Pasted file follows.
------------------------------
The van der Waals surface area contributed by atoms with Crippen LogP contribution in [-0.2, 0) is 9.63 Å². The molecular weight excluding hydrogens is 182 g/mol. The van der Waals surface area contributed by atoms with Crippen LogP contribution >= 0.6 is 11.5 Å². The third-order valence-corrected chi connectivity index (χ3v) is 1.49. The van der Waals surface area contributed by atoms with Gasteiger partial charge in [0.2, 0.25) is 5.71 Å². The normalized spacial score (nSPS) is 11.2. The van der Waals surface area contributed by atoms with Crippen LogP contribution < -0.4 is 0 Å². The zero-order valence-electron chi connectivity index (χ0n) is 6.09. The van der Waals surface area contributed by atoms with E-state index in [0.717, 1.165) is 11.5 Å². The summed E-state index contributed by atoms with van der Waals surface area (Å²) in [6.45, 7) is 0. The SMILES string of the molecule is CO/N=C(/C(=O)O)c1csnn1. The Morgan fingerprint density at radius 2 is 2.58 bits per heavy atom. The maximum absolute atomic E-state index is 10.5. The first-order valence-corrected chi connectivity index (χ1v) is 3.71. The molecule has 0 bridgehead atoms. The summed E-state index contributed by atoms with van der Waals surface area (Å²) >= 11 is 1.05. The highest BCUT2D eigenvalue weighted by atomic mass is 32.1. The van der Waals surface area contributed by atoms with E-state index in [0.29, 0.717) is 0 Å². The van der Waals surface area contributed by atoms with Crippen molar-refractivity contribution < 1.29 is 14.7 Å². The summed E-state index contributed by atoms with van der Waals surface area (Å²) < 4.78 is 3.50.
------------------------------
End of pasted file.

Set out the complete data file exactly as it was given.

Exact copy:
The van der Waals surface area contributed by atoms with Crippen LogP contribution in [-0.2, 0) is 9.63 Å². The molecular weight excluding hydrogens is 182 g/mol. The van der Waals surface area contributed by atoms with Crippen LogP contribution >= 0.6 is 11.5 Å². The third-order valence-corrected chi connectivity index (χ3v) is 1.49. The van der Waals surface area contributed by atoms with Gasteiger partial charge in [0.2, 0.25) is 5.71 Å². The normalized spacial score (nSPS) is 11.2. The van der Waals surface area contributed by atoms with Crippen LogP contribution < -0.4 is 0 Å². The zero-order valence-electron chi connectivity index (χ0n) is 6.09. The van der Waals surface area contributed by atoms with E-state index in [0.717, 1.165) is 11.5 Å². The summed E-state index contributed by atoms with van der Waals surface area (Å²) in [6.45, 7) is 0. The SMILES string of the molecule is CO/N=C(/C(=O)O)c1csnn1. The Morgan fingerprint density at radius 2 is 2.58 bits per heavy atom. The maximum absolute atomic E-state index is 10.5. The first-order valence-corrected chi connectivity index (χ1v) is 3.71. The molecule has 0 bridgehead atoms. The summed E-state index contributed by atoms with van der Waals surface area (Å²) >= 11 is 1.05. The highest BCUT2D eigenvalue weighted by atomic mass is 32.1. The van der Waals surface area contributed by atoms with E-state index in [0.29, 0.717) is 0 Å². The van der Waals surface area contributed by atoms with Crippen molar-refractivity contribution < 1.29 is 14.7 Å². The summed E-state index contributed by atoms with van der Waals surface area (Å²) < 4.78 is 3.50.